Eric Lander, mathematician and geneticist


Eric Lander obtained his PhD in mathematics at Oxford in 1981. He began his career as a mathematician and began writing a book on information theory before being swayed by his brother, a developmental biologist, to turn to neurobiology. This led him to become interested in microbiology and then genetics, encouraged by geneticist David Boltstein (MIT) and David Baltimore (Nobel Prize in 1975), who offered him a position at the Whitehead Institute (MIT). He is one of the leaders of the international consortium on the sequencing of the human genome.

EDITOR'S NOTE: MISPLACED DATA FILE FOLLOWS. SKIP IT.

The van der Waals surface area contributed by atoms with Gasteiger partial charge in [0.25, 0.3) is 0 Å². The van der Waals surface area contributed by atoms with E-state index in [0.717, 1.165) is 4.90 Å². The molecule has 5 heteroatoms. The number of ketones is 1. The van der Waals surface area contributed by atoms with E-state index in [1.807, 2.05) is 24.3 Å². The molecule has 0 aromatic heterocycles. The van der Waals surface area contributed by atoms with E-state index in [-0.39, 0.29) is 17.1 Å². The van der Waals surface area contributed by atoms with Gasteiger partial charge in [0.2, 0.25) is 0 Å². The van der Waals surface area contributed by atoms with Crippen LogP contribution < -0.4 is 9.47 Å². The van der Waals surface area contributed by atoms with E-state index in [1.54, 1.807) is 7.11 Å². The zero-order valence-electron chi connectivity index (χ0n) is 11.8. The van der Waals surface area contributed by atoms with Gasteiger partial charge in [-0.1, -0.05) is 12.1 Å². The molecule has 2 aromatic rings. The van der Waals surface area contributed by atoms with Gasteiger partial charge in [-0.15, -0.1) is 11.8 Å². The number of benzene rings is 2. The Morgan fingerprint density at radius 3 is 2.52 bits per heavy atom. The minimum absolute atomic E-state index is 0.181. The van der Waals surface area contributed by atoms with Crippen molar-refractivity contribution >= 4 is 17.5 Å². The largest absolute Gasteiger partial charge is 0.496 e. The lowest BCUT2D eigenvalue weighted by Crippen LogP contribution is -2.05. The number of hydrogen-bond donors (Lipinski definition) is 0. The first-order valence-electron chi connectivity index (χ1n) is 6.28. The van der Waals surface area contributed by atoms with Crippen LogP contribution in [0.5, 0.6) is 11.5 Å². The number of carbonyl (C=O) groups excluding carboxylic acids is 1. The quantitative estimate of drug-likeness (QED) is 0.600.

In 2003, he created the Broad Institute of Harvard and MIT, which developed many tools to understand the molecular basis of human diseases. His biomedical research covers many areas: genomics, population genetics, medical genetics (cancer, diabetes, inflammatory diseases) and evolution. Recognised as a world leader in the field of bioinformatics, he has developed a classification of cancers based on the level of expression of different genes. In 2008, President Obama appointed him Co-Chair of the President’s Council of Advisors on Science and Technology (PCAST), which brings together 21 of the best US scientists and engineers to advise the president on science and technology.

He coordinates a very popular MOOC on edX: Introduction to biology: The secret of life.

His sponsor: Sophie Lucas, professor at the UCL de Duve Institute.